Superman just pushes his fist farther in front and he speeds up. Not the same for ski racers unfortunately. However, there are some very little things we can do in order to go faster (or not lose any more speed).
#1: Clean Skis
This is absolutely critical for speed events. Skis, boots, ankles, knees, need to be doing mostly the same thing (parallel) so the edges can turn at the same time and not spray snow around. Snow spraying up means seconds lost. Having solid fundamentals and being able to pressure the outside ski going 60+ miles per hour will make this happen.
A lot of this comes down to how you 'feel' the snow. Subconsciously knowing where your skis are at and what they are doing is a skill developed after being on your skis for years and years. There's almost an 'Engaged Relaxation' going on in your ankles. Your ankles are strong and stable, but relaxed and able to adjust easily to the terrain, feel it, and allow the skis to 'run'.
Us coaches like to use cliche's like "Let them run" and "Look for speed." Letting them run means keeping your skis smooth in the transition and turn and don't take the turn too far across the hill. Looking for speed means looking for chances where you can grab an extremely low tuck, or where you can cut the line off (or go straighter).
#2 Weight on the Outside Ski
As mentioned above, being able to roll over and pressure the outside ski over a long arc in speed will have a clean turn and allow the skis to remain in the fall line for a longer portion of the turn.
#3 Adjusting Transition for Speed
We train and compete a lot in GS and slalom where we are always trying to get to the new outside ski as fast as possible and make an extremely fast transition. This is not as fast for SG and DH. Drawing out the transition to make it smoother will give you time to get to the outside ski for a clean arc, remain aerodynamic, and keep the skis in the fall line longer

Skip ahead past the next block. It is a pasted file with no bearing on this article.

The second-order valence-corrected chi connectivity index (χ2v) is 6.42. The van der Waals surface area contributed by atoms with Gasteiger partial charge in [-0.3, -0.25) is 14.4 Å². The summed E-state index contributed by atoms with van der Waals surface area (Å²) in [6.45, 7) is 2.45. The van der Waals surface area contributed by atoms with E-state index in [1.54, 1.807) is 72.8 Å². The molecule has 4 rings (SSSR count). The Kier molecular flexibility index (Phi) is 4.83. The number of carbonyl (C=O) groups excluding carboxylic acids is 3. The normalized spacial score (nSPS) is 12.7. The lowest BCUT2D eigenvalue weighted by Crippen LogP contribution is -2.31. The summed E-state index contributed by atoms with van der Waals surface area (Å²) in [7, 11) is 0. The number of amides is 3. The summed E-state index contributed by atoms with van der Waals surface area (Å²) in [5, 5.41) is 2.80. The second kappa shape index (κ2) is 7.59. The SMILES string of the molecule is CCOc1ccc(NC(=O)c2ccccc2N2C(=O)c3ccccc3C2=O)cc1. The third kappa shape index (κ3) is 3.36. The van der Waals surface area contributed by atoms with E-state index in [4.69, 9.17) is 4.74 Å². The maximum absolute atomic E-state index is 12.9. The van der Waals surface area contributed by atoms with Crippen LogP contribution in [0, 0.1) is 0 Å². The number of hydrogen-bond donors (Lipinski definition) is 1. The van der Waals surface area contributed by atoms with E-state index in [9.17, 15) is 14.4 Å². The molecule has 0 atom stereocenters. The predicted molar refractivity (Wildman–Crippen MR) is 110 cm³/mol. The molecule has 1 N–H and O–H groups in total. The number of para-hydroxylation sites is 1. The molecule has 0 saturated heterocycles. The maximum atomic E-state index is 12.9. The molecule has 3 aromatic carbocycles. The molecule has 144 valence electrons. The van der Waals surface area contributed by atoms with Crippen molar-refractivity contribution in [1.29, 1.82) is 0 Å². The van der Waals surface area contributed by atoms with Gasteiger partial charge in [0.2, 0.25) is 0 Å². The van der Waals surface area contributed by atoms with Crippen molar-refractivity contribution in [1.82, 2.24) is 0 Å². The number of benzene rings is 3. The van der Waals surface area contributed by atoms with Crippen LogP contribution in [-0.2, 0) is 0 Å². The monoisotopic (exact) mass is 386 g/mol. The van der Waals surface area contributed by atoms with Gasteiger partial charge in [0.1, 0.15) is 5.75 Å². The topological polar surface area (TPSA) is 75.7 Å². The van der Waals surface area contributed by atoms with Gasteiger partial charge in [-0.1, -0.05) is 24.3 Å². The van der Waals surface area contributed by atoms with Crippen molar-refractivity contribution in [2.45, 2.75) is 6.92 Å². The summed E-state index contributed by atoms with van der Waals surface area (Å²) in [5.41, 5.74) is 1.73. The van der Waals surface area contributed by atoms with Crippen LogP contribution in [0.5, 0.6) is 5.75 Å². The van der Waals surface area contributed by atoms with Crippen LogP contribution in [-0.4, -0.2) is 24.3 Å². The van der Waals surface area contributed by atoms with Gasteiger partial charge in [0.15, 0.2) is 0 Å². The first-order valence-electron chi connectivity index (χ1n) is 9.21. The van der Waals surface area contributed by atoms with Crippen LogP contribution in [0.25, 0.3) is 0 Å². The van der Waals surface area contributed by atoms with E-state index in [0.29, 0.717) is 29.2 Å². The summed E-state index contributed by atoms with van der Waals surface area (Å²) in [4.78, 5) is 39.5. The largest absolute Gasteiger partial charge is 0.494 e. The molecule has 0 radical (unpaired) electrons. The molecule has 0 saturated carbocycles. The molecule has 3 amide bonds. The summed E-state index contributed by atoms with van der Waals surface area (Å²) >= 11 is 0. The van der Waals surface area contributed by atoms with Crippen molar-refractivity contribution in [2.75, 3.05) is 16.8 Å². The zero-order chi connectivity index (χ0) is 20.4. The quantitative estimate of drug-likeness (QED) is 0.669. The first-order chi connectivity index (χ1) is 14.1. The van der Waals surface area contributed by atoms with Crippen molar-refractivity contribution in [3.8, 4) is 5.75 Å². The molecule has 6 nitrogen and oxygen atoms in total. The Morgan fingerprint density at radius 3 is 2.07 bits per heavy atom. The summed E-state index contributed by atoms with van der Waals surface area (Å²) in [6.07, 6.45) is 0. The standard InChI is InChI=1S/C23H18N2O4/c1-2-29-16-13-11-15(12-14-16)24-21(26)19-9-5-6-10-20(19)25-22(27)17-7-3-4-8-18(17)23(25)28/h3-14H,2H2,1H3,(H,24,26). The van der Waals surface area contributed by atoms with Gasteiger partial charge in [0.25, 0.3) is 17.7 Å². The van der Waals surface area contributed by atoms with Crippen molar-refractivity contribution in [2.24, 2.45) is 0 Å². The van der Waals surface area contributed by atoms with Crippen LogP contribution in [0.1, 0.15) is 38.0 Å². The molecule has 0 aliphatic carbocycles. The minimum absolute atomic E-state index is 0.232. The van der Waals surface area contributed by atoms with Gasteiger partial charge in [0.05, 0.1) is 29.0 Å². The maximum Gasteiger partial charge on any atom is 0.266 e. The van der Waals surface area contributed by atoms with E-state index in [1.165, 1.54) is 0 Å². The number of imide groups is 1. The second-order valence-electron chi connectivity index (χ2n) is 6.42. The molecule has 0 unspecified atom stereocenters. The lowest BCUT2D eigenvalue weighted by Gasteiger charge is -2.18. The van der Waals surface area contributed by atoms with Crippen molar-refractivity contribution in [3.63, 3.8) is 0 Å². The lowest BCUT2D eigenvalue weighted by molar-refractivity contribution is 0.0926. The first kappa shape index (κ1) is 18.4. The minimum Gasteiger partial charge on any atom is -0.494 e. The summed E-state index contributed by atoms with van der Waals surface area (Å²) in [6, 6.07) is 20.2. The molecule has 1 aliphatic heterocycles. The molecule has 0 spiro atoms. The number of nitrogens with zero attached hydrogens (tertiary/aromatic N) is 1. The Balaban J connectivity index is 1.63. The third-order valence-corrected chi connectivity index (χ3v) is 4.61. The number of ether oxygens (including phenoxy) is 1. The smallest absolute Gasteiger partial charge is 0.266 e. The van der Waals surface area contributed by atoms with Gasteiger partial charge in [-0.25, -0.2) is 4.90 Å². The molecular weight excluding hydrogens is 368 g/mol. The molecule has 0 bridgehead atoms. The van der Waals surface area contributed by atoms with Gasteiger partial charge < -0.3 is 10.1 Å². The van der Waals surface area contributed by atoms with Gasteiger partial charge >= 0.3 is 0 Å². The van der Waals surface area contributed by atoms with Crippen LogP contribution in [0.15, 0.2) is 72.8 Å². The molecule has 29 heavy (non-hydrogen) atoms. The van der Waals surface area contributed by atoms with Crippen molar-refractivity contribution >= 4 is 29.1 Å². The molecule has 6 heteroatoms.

This is huge. World Cup athletes spend countless hours in the wind tunnel working on their tuck, equipment setups, and aerodynamics. You don't have a wind tunnel, but you can still be more aero. Don't wear a lot of layers under your speed suit, make sure nothing is bunched up eliminate any sleeve lines, wear the proper size of speed suit or a size too small, cover your top buckles with your speed suit, and wear smaller gloves. But above all, working on your tuck will do the most damage to your slow times. Hold tucks at home with your boots, poles, helmet and goggles on, take pictures and send them to me.
Take full advantage of early morning training. DON'T MISS OUT ON LEARNING OR IMPROVING. EVERY TURN IS AN OPPORTUNITY TO LEARN.
Line choice is too complicated and dynamic for an article. Your line will change as you improve your fundamentals. In the words of Erik Fischer the stronger your fundamentals, the more "Bad Boy" line you can take.
#6 Fast Skis
And of course, having fast skis is also very important. Wax your speed skis after every training day! Keep waxing them once a week when you're not skiing on them. Keep rust off and polish your edges.
Now go back and watch Paris Dominik win Kitzbuhel with a fresh eye. Look for how he does the above times. Then go watch some of your video and see how you can improve at these skills.
Remember, take advantage of every turn.
- Coach Tyson